There have been two important cases in the legal press recently about workers’ rights, as opposed to employee rights. ‘Workers’ are a separate category from employees – they are not genuinely self-employed, yet they do not share the full range of rights enjoyed by individuals who provide their services under a contract of employment.
In one case, the High Court held that some protections currently only given to employees on health and safety grounds will now be extended to workers. The changes to this legislation mean that both workers and employees will have protection against being sacked (or against other detriments such as disciplinary sanctions) if they refuse to attend a workplace which is not safe. The changes will take effect on 31 May 2021.
Uber also announced that, following last month’s Supreme Court ruling that their drivers were workers and not self-employed, its drivers will now be receiving the national living wage (NLW), holiday pay and pension contributions.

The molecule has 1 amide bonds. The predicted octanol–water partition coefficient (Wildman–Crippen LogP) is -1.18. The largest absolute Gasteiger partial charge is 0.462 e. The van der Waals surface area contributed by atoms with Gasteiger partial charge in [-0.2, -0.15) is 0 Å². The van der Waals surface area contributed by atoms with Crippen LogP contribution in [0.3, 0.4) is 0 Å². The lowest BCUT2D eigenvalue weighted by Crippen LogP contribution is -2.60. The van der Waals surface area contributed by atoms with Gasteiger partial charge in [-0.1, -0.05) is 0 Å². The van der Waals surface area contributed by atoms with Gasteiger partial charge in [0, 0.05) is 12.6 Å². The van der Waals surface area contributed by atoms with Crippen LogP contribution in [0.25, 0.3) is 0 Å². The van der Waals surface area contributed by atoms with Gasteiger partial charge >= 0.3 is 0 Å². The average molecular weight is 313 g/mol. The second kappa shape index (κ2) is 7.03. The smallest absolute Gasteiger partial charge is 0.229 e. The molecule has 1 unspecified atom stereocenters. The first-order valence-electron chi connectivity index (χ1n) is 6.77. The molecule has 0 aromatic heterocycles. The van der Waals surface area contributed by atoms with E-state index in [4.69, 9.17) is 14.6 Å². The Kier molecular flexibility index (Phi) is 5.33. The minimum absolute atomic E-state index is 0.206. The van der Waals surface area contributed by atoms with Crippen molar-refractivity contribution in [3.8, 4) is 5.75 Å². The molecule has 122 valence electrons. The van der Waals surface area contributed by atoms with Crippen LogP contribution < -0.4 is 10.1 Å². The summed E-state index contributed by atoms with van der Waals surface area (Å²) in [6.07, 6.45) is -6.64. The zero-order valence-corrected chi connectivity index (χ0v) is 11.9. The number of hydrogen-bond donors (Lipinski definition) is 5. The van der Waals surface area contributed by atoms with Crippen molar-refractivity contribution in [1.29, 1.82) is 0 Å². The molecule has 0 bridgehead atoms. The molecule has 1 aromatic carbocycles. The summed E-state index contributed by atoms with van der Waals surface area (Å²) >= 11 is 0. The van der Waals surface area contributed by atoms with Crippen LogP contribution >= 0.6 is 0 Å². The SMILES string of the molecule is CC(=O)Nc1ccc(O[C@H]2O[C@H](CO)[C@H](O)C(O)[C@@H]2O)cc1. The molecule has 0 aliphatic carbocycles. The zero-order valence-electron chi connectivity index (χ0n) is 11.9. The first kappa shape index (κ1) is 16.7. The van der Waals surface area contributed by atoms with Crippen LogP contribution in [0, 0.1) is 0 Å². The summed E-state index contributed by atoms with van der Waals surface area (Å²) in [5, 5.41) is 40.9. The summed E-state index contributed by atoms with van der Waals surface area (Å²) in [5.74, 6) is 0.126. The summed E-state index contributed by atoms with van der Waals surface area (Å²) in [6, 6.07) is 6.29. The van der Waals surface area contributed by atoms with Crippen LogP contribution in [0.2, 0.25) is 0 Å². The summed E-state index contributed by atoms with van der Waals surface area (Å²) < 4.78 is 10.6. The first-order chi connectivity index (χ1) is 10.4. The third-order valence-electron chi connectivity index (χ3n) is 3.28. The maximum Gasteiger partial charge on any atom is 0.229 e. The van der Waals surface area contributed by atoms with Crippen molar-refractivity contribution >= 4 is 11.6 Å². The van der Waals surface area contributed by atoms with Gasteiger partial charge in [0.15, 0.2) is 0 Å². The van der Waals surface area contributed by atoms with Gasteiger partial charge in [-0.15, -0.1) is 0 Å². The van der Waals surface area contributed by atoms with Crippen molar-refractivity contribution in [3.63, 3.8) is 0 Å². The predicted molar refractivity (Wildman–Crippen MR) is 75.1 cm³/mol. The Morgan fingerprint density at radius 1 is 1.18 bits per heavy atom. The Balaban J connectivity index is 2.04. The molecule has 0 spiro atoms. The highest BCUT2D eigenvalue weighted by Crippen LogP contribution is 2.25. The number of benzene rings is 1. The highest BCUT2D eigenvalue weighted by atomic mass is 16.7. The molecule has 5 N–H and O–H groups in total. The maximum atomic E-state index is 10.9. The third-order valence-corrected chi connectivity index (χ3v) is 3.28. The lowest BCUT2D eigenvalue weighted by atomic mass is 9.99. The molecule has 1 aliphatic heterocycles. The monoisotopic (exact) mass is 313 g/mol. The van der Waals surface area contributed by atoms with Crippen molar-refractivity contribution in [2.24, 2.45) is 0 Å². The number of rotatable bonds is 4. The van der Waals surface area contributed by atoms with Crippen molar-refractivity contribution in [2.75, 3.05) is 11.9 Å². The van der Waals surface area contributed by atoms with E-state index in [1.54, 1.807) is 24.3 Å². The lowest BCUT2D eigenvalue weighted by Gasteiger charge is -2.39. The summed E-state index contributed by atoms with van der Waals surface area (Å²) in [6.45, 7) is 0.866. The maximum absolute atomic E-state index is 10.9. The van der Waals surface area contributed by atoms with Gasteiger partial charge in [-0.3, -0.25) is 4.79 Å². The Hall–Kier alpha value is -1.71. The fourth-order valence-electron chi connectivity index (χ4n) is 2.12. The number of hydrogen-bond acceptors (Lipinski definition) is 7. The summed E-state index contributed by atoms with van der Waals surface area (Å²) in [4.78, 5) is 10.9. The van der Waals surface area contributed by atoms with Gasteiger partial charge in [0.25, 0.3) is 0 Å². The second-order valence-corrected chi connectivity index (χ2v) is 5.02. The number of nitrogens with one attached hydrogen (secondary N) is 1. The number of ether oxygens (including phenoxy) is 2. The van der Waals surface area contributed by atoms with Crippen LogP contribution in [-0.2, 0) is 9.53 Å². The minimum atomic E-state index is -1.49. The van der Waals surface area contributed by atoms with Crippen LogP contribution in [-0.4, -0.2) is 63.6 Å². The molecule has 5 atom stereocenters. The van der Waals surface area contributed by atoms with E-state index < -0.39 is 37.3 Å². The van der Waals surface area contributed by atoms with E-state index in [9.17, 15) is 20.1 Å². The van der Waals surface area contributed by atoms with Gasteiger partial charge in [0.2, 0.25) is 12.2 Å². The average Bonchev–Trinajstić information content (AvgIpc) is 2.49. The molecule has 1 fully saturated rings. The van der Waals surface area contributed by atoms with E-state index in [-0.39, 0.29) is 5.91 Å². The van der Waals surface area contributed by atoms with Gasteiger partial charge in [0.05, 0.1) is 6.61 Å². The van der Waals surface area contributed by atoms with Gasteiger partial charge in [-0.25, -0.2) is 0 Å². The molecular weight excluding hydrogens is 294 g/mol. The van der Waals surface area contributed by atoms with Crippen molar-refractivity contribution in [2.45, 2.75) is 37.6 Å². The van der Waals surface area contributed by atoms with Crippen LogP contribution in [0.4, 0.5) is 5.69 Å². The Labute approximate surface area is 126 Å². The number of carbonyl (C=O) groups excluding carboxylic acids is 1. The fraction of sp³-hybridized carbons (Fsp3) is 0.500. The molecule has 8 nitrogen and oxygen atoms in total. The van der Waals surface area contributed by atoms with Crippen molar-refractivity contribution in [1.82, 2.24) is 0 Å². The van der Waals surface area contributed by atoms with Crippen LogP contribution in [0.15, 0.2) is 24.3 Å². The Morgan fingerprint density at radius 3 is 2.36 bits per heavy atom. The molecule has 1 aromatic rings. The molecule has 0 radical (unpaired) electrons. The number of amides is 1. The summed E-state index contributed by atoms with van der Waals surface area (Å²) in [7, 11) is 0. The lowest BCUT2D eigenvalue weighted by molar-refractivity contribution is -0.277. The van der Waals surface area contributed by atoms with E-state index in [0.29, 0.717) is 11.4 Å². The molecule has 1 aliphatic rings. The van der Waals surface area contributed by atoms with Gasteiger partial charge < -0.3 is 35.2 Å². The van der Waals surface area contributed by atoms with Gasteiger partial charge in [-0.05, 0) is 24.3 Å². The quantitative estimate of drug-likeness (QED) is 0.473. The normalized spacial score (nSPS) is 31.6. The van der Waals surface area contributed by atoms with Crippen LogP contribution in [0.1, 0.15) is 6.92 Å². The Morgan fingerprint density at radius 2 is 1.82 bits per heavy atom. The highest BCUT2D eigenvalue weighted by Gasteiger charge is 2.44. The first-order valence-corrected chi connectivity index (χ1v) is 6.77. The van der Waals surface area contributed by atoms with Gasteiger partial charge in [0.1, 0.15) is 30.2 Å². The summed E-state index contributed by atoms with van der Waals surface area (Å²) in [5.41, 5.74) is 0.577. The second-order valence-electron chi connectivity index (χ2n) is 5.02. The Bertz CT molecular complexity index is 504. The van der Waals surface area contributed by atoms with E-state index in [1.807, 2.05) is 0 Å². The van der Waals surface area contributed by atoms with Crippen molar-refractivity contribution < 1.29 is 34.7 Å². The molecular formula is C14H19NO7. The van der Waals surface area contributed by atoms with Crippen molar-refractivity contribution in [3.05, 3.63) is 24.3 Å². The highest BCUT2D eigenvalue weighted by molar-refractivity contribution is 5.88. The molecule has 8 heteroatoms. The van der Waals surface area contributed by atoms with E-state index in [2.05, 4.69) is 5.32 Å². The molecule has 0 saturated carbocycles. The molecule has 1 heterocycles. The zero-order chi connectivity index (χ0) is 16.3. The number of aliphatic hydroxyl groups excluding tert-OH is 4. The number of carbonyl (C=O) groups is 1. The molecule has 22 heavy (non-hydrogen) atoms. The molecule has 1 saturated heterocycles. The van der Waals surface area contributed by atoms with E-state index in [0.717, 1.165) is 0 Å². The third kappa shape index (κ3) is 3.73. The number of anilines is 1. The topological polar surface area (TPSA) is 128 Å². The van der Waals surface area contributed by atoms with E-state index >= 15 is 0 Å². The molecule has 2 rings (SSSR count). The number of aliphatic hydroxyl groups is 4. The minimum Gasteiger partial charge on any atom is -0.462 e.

In a case involving both workers and employees, there has been a new development. Through the years there has been much litigation around whether people sleeping on shifts are entitled to National Minimum Wage. In the recent case of Royal Mencap Society v Tomlinson-Blake  UKSC 8, the Supreme Court decided that claimants would only be entitled to the national minimum wage (NMW) in respect of hours in which they were required to be awake for the purposes of working, as they could not be described as actually working during periods when they were supposed to sleep. The Supreme Court’s decision in this matter has not surprisingly caused consternation amongst those who provide live in care and are expected to be ‘on call’ all the time.
If you would like more information please contact Robin Williams on RJW@dawson-hart.co.uk or 01825 762281.